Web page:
“The Sell Sider” is a column written by the sell side of the digital media community.
Today’s column is written by Jeff Sue, GM Americas at Mintegral.
Recent news that Microsoft and Sony are both bringing ads to their free-to-play (F2P) games has left the industry buzzing. But it seemed inevitable.
It’s no secret that F2P on mobile has struck a fine balance between satiating gamers’ need for engaging gameplay and advertisers’ mission to grow their audience. Mobile has created a blueprint. Now, consoles will follow suit.
Mobile paves the way
Cloud gaming is not new. But so far, there are a few true success stories. Cloud gaming subscriptions to services like Google’s Stadia have been lackluster. Sign-ups fell short of Google’s 2020 end-of-year goal of 1 million monthly active users by approximately 25%. This is, at least in part, due to its lack of investment in first-party games.
To thrive, subscription-based gaming businesses need other means of monetization. The F2P business model is a viable alternative, simply because it opens up many other opportunities for revenue besides in-app purchases. And there are other advantages, as well.
For example, with an F2P cloud-gaming strategy, Microsoft gets access to a vast pool of new users. Many of them would not have previously considered paid subscriptions or had the device space required to download multiple apps. Microsoft’s recent collaboration with Epic Games’ Fortnite is a testament to this.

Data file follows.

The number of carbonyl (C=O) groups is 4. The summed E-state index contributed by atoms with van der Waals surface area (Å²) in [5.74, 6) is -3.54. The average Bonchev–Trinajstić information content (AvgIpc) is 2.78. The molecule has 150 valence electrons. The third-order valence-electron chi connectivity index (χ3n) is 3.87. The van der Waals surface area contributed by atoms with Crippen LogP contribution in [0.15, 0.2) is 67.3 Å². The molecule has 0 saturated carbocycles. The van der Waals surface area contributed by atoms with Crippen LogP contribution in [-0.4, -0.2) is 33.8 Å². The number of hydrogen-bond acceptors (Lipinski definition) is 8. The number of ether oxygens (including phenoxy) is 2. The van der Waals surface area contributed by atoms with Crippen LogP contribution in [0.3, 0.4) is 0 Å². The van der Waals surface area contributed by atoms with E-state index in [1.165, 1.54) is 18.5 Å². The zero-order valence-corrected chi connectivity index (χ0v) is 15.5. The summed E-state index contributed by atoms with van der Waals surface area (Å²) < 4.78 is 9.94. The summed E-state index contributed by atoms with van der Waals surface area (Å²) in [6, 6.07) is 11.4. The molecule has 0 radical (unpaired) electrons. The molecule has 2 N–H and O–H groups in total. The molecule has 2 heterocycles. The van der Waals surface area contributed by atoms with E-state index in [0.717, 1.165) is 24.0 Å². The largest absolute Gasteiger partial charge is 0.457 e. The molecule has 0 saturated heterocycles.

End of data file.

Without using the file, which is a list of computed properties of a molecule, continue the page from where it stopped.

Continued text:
Console brands like Sony are in desperate need of this strategy. For them, growth is essential. They need to use their first-party content to tap into advertising dollars.
A model for overcoming obstacles
Despite the opportunity, the problem consoles face is similar to what mobile met a decade ago. F2P introduced ads, which game developers were initially against. Over time, however, advertising formats grew to be more interactive and less intrusive. Value exchange advertising such as rewarded video has been extremely successful. It improves retention and session length in games.
Console game developers will need to identify ad integrations that are equally beneficial to gameplay. It’s essential to understand what users value to excel at the game and what keeps them engaged.
The most obvious ad format for many console games would be in-game brand ads in the form of billboards or in-stadium ads, like in FIFA and Madden. Performance advertisers, though, will likely want something incentivized.
Interactive ads such as playable ads have also proven to be extremely successful formats that encourage engagement. Playable ads might also lend themselves well to an environment where creation is valued by the community. The game-within-a-game approach is already gaining traction with brands such as Coca-Cola. The brand recently debuted its Pixel Point experience in Fortnite, which included mini games to promote limited-edition Coke flavors.
As console gaming evolves, mobile provides a worthy model. There, advertisers have already solved challenges around attribution, formatting, targeting and integration. And the fundamentals are the same. Gaining access to new, previously unavailable users will undoubtedly lead to a more mature advertising environment – one that’s not siloed by device type.